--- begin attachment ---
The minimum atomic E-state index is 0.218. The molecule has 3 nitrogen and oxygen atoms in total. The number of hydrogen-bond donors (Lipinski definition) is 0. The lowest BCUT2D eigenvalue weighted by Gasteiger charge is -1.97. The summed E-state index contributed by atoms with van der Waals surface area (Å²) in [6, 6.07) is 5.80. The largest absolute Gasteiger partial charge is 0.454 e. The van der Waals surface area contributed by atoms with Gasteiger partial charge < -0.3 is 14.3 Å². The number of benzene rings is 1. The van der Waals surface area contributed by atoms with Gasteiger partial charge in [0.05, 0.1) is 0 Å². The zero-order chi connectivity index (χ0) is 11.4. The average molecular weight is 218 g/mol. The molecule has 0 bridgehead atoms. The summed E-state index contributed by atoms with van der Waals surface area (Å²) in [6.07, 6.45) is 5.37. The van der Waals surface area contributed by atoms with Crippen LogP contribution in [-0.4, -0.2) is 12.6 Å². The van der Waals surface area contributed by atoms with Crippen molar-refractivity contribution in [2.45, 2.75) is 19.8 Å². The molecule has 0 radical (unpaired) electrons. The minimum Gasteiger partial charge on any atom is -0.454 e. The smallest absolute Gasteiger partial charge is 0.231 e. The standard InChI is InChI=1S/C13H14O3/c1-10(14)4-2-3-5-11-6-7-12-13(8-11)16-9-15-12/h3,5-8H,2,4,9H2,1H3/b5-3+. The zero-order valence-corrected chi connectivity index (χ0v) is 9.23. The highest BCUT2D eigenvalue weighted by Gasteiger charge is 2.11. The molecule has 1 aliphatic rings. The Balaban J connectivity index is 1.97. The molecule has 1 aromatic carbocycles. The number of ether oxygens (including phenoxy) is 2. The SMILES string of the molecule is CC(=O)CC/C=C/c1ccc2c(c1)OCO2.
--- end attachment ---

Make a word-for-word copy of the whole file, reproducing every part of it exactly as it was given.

The minimum atomic E-state index is 0.218. The molecule has 3 nitrogen and oxygen atoms in total. The number of hydrogen-bond donors (Lipinski definition) is 0. The lowest BCUT2D eigenvalue weighted by Gasteiger charge is -1.97. The summed E-state index contributed by atoms with van der Waals surface area (Å²) in [6, 6.07) is 5.80. The largest absolute Gasteiger partial charge is 0.454 e. The van der Waals surface area contributed by atoms with Gasteiger partial charge < -0.3 is 14.3 Å². The number of benzene rings is 1. The van der Waals surface area contributed by atoms with Gasteiger partial charge in [0.05, 0.1) is 0 Å². The zero-order chi connectivity index (χ0) is 11.4. The average molecular weight is 218 g/mol. The molecule has 0 bridgehead atoms. The summed E-state index contributed by atoms with van der Waals surface area (Å²) in [6.07, 6.45) is 5.37. The van der Waals surface area contributed by atoms with Crippen LogP contribution in [-0.4, -0.2) is 12.6 Å². The van der Waals surface area contributed by atoms with Crippen molar-refractivity contribution in [2.45, 2.75) is 19.8 Å². The molecule has 0 radical (unpaired) electrons. The minimum Gasteiger partial charge on any atom is -0.454 e. The smallest absolute Gasteiger partial charge is 0.231 e. The standard InChI is InChI=1S/C13H14O3/c1-10(14)4-2-3-5-11-6-7-12-13(8-11)16-9-15-12/h3,5-8H,2,4,9H2,1H3/b5-3+. The zero-order valence-corrected chi connectivity index (χ0v) is 9.23. The highest BCUT2D eigenvalue weighted by Gasteiger charge is 2.11. The molecule has 1 aliphatic rings. The Balaban J connectivity index is 1.97. The molecule has 1 aromatic carbocycles. The number of ether oxygens (including phenoxy) is 2. The SMILES string of the molecule is CC(=O)CC/C=C/c1ccc2c(c1)OCO2.